The images you'll see as you scroll down to the current text are all part of the story telling in my novel, Realms of Gold:Ritual to Romance.

Bianca Caldwell, pen name, Bianca Fiore, is a writer for an art magazine. In each of her monthly stories she describes an object used in ancient ritual.

Cross and bed found in Anglo-Saxon grave shed new light on 'dark ages'

The gold cross found in the grave of the young Anglo-Saxon woman. Photograph: Cambridge University

The dead are often described as sleeping, but archaeologists in Cambridgeshire have uncovered a bed on which the body of a young Anglo-Saxon woman has lain for more than 1,300 years, a regal gold and garnet cross on her breast.

Three more graves, of two younger women and an older person whose sex has not yet been identified, were found nearby.

Forensic work on the first woman's bones suggests she was about 16, with no obvious explanation for her early death. Although she was almost certainly a Christian, buried with the beautiful cross stitched into place on her gown, she was buried according to ancient pagan tradition with some treasured possessions including an iron knife and a chatelaine, a chain hanging from her belt, and some glass beads which were probably originally in a purse that has rotted away.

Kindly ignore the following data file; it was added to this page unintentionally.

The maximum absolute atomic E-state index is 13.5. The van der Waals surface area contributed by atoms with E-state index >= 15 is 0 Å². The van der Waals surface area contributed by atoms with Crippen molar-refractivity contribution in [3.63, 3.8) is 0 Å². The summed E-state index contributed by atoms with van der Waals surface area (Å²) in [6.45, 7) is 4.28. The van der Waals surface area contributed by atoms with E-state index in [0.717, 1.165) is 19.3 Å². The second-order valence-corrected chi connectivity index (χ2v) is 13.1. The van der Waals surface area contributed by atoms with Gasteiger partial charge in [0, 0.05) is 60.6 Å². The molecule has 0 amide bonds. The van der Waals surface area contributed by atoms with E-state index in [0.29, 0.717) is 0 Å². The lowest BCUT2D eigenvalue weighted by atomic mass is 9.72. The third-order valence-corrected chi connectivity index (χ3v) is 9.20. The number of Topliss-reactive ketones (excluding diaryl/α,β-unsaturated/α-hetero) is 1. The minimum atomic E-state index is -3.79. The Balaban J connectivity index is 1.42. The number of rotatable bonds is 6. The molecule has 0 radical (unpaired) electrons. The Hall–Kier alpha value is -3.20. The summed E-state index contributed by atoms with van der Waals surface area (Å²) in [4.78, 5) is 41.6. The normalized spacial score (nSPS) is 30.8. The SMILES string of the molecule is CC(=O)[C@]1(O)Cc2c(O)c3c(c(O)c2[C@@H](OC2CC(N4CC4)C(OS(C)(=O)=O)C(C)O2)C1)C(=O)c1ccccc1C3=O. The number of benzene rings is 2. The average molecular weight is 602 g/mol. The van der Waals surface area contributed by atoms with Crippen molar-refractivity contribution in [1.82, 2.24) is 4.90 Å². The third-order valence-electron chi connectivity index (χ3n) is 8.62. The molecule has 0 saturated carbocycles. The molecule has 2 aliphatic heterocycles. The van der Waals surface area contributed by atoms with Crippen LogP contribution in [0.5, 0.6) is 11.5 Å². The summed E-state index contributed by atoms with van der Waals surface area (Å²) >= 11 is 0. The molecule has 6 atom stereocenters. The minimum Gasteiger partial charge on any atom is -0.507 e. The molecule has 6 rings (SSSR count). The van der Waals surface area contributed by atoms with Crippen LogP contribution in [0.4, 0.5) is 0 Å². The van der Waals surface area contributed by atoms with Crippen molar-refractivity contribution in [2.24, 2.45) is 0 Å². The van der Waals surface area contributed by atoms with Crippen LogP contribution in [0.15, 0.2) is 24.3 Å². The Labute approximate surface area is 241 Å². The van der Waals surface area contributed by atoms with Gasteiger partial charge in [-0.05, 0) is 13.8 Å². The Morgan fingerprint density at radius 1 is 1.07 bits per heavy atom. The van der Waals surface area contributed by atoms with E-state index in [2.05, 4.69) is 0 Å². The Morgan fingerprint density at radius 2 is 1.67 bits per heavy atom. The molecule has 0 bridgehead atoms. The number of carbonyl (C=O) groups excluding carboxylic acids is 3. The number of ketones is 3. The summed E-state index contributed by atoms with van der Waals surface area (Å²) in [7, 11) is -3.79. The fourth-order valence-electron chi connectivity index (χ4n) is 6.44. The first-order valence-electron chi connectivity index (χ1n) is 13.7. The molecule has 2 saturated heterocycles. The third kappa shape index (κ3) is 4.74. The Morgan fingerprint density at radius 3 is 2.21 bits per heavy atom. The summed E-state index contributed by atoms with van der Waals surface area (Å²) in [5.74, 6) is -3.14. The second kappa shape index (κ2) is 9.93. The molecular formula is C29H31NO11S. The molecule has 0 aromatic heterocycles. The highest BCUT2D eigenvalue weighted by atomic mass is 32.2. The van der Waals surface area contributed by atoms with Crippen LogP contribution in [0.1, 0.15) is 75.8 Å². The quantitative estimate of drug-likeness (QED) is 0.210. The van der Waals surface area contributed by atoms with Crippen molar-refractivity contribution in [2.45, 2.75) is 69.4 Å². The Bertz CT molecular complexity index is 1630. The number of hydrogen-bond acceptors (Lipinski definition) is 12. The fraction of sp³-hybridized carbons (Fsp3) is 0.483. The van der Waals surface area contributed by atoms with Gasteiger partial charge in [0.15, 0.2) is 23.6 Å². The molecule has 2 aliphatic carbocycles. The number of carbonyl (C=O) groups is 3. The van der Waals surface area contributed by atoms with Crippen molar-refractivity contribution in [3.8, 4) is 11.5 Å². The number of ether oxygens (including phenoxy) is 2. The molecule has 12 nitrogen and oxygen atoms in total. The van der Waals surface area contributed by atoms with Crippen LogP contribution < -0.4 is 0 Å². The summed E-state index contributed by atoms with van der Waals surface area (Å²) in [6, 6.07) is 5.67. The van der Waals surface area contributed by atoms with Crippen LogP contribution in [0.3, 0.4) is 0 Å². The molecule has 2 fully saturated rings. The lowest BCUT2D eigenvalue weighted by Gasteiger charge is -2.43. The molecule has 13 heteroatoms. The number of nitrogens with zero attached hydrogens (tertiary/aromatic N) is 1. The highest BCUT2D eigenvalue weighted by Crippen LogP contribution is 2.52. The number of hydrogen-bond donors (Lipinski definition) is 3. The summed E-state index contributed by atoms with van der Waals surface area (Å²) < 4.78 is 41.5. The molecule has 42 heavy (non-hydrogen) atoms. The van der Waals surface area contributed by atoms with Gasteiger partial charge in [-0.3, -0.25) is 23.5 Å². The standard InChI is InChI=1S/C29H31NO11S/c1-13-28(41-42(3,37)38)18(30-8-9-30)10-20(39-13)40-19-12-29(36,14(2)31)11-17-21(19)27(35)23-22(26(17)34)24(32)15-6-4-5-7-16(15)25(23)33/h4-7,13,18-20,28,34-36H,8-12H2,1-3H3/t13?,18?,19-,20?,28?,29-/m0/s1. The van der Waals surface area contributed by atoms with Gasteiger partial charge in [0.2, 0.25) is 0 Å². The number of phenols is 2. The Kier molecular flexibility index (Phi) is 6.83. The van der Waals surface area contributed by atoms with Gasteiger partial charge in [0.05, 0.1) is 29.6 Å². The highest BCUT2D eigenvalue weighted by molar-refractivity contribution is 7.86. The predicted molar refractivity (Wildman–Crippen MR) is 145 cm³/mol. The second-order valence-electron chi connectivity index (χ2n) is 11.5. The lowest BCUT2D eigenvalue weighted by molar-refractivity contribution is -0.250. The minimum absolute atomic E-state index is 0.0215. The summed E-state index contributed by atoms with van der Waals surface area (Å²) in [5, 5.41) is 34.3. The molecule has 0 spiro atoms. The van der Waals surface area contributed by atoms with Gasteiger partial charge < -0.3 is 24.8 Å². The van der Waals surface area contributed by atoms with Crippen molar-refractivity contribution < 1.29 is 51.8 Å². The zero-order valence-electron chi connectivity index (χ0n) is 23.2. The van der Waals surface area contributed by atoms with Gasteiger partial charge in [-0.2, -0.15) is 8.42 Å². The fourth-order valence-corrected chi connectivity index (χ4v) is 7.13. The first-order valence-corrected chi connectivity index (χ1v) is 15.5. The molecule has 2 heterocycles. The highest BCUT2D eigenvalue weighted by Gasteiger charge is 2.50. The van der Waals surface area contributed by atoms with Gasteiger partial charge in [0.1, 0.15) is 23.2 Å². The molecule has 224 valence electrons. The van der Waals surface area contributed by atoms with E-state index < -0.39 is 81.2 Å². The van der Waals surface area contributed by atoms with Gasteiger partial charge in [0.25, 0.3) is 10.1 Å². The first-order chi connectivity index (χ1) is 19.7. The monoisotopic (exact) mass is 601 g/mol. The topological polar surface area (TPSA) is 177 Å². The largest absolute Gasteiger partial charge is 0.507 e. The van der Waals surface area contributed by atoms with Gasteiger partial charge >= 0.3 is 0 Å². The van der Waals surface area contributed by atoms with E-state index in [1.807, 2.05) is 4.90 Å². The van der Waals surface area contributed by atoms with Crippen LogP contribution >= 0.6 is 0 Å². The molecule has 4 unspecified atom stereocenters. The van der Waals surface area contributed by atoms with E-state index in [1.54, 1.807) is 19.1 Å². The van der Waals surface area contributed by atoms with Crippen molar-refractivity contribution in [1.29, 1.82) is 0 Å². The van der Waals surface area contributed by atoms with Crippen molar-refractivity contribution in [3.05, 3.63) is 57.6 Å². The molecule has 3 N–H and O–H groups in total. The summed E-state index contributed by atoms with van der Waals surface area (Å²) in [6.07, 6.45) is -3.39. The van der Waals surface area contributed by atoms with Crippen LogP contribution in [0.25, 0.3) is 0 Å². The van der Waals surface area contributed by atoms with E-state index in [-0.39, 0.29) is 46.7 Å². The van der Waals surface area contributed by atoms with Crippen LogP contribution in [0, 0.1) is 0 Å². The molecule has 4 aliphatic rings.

Pectoral crosses from the dawn of Christianity in England, and bed burials - where the body was laid on a real bed, now traced only by its iron supports, centuries after the timber rotted – are both extremely rare.
A gold and garnet pectoral cross of such quality, the most beautiful and sophisticated examples of Anglo-Saxon metalwork like the contemporary jewels found in the Staffordshire Hoard or the Sutton Hoo burial, could only have been owned by a member of an aristocratic or even royal family. Only five have been found, one in the coffin of St Cuthbert. In some contemporary pieces the gems came from as far as India, and the gold from melted down coins from Constantinople.